Snippets of national dialogue on artisanal and small-scale gold mining
By Mukasiri Sibanda
11 November 2017
The artisanal and small-scale gold mining (ASGM) session was one of the main topical sessions of the 6th edition of the Zimbabwe Alternative Mining Indaba (ZAMI2017), held on 04 and 05 October 2017 at Holiday Inn, Bulawayo. Rightly so, the session was themed “Ease of Doing Business Reforms: A Focus on Artisanal and Small-Scale Gold Mining.” A Mining Technical Working Group (TWG) on ease of doing business reforms, comprising of government, business and civil society organisations, is keen on recommending removal of impediments to ASM. This policy thrust is motivated by the indispensable contribution of ASGM to the country’s total gold production, a key foreign currency earner. Recently, ASM gold production has surpassed the output of primary or large-scale gold miners.
Given that directly, 500,000 people depend of ASGM, grassroots participation in policy making process becomes fundamental. It is within this context, the session on ASGM was sculptured to amplify the voices of ASM associations on ease of doing business reforms at national level. It is worthwhile to note that at district level, ZELA helped ASM associations of Bubi ( ASMinBubi), Gwanda ( ASMinGwanda) and Zvishavane-Mberengwa ( ASMinZvish) to compile their key asks on ease of doing business reforms. At provincial level, a similar process was undertaken for Matebeleland North and South Provinces ( ASMinMatSouth : ASMinMatSouth). Key asks for Matebeleland South ASM ease of doing business reforms are available here.
The ASM panel comprised of the Reserve Bank of Zimbabwe (RBZ), Zimbabwe Miners Federation (ZMF), Women in Mining of Bubi district and the Zimbabwe Environmental Law Association (ZELA). PACT moderated the ASM session. RBZ is the sole buyer, refiner and exporter of gold, a key player spearheading the “no questions asked policy” to support artisanal gold miners. In addition, RBZ is supporting ASGM through a $40 million loan facility to boost gold production. Therefore, the presence of RBZ on the panel was a welcome development.
ZMF is the national mother board to all ASM associations in Zimbabwe. Women’s voices were represented by Bubi women in mining. ZELA as a member to the mining TWG on ease of doing business, was on the panel to share key developments on policy and practice reform proposals targeted at ASM.
The following issues were discussed and agreed;
RBZ should rethink its policy to pay gold by from by artisanal and small-scale miners, 60% cash in US dollars and 40% as bond notes. Suppliers of goods and services needed for gold production are demanding payments in US dollars or charge a premium for paying in bond notes. Artisanal and small-scale miners are therefore cornered and may find solace in selling gold at the parallel market which offers 100% foreign currency payment for gold, boosting illicit financial flows (IFFs). RBZ explained that the ASM sector should understand that foreign currency is needed to finance other critical sectors like health and manufacturing. 60% payment in foreign currency is the best that government can afford now. Miners recommended that RBZ should set up stores that supply inputs to artisanal and small-scale gold producers to guarantee supplies at favourable prices.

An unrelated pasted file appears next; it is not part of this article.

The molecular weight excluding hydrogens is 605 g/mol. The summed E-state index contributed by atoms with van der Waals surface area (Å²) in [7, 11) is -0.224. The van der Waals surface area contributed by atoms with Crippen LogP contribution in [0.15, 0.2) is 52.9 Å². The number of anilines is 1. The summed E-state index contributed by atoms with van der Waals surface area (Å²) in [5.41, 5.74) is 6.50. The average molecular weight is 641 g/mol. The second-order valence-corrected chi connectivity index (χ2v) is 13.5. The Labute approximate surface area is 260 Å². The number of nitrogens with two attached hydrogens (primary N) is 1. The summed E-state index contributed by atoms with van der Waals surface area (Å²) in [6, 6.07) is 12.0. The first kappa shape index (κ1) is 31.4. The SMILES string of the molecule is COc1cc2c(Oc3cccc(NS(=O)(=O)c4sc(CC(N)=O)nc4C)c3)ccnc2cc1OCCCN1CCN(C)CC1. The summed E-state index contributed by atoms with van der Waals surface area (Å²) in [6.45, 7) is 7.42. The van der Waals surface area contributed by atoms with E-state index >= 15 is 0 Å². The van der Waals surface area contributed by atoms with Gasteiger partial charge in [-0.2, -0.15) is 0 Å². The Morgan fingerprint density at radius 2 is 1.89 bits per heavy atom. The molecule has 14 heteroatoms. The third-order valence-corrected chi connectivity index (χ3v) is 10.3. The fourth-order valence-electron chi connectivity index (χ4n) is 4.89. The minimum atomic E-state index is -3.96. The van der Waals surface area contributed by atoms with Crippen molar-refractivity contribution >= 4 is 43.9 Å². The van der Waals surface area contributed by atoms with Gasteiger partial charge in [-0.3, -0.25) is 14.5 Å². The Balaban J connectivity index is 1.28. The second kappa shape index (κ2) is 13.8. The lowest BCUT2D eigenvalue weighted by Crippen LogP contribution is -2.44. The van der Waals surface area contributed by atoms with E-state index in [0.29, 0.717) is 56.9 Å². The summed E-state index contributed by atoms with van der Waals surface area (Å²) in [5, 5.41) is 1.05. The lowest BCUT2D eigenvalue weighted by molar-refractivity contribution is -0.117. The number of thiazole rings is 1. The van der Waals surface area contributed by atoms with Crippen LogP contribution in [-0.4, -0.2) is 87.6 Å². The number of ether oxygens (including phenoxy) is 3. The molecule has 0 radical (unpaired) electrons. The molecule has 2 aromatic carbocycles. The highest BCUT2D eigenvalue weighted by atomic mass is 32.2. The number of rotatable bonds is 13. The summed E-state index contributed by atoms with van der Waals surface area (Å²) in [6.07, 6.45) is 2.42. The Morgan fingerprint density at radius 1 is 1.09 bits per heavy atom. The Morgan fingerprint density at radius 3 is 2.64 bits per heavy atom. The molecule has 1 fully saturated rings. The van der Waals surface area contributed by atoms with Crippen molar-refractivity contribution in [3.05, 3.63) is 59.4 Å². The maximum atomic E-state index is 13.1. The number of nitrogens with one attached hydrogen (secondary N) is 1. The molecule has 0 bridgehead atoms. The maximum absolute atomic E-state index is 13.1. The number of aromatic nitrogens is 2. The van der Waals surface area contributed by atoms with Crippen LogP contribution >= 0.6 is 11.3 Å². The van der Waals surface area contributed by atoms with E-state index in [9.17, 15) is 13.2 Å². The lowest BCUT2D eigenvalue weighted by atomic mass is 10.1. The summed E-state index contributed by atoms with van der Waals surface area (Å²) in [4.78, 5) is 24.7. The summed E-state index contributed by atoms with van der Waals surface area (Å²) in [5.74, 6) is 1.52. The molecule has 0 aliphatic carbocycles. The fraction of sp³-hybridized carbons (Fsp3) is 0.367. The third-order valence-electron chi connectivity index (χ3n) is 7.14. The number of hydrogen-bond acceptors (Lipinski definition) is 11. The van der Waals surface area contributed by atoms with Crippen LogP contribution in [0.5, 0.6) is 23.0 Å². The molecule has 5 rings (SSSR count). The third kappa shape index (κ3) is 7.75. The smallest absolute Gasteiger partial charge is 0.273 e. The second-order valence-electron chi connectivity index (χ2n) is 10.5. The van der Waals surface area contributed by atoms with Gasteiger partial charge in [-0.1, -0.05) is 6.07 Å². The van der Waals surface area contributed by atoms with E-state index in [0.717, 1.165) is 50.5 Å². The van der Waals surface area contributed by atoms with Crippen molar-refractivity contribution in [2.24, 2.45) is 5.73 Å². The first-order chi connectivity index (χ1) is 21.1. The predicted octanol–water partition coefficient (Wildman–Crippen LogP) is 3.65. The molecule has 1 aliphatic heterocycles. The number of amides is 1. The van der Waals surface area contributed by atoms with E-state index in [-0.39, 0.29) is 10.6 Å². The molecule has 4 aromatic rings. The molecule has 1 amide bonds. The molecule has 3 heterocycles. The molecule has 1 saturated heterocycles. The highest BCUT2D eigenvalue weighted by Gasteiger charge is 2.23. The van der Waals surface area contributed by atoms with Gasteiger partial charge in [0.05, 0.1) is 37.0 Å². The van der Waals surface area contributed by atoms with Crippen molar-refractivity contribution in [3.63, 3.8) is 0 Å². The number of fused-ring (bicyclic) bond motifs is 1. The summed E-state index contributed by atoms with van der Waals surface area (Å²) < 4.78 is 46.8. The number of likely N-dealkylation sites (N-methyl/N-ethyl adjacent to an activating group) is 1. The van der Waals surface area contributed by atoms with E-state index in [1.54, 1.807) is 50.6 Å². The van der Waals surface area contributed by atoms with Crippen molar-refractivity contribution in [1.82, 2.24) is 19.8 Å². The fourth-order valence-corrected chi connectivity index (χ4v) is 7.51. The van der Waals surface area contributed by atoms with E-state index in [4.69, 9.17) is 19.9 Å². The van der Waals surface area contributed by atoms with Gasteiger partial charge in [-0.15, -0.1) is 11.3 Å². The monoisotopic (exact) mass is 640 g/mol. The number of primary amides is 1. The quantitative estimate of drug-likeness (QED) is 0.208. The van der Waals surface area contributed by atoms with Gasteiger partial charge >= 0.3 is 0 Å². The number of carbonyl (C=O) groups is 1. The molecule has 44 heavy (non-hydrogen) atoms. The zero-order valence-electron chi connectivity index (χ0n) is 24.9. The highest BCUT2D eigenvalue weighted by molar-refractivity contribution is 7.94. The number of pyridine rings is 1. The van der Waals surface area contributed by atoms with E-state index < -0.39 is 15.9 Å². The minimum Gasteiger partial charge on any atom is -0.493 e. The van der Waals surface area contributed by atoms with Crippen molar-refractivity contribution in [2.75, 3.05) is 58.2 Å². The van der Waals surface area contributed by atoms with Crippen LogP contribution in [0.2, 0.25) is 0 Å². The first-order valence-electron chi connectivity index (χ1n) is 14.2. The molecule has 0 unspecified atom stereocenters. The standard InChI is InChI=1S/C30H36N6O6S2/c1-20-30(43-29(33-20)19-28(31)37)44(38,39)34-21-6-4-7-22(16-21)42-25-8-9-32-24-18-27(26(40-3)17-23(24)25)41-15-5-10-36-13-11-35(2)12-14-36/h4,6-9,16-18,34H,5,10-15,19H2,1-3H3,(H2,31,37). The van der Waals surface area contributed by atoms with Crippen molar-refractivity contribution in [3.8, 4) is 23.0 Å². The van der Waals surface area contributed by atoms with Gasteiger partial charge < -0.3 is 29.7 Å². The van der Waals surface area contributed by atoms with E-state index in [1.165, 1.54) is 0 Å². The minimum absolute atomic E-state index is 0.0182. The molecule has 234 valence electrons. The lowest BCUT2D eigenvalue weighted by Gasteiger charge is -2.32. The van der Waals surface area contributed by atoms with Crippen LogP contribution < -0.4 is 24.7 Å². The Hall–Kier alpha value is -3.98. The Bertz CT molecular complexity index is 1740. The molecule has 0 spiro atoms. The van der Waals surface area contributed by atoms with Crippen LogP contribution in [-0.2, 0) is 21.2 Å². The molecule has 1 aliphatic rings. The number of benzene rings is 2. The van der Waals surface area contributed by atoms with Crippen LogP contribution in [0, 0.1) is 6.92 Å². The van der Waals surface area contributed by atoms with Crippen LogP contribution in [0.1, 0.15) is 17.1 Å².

The $40 million gold mobilisation fund has only benefited a few. So far, $30 million has been disbursed and less than 180 people have benefited. The loan requirements, mainly collateral, are too steep for majority artisanal and small-scale gold miners. The miners recommended that RBZ should review the requirements and use documents on gold sales to the RBZ as collateral. RBZ should also disclose how many men and women have benefited from the loan scheme.
Decriminalise gold possession. According to the Gold Trade Act (Chapter 21:03) it is illegal for one to be in possession of gold without a valid mining permit or a licence to buy gold. This piece of legislation was inherited from the colonial regime. It was recommended that artisanal gold mining should be legalised through a special permit that is accessible and affordable.
The costs of compliance are impeding ease of doing business for many artisanal and small-scale miners. Artisanal and small-scale miners lamented that they are supposed to folk out $4,000 to pay a consultant undertake Environmental Impact Assessment (EIA), $500 for a permit to purchase explosives and another $500 as storage fees for explosives. RBZ representative, Mr Masawi encouraged ASM associations to take advantage of the on-going national pre-budget public consultations on reduction of various fees paid by the miners.
Violence is hurting women participation in the ASGM sector. There are frequent cases of violence mainly carried out by machete wielding people known as “MaShurugwi.” Women feel unsecure and are afraid to walk in the forests to access their mining sites because of proximal attacks done by MaShurugwi.
Operationalise the computerised mining cadastre system to stifle corruption and disputes in the allocation of gold mining claims.
Mukasiri Sibanda (@mukasiri) is an economic governance officer. He is interested in mineral resource governance. He blogs at Mukasiri's Blog. Mukasiri works with the Zimbabwe Environmental law Association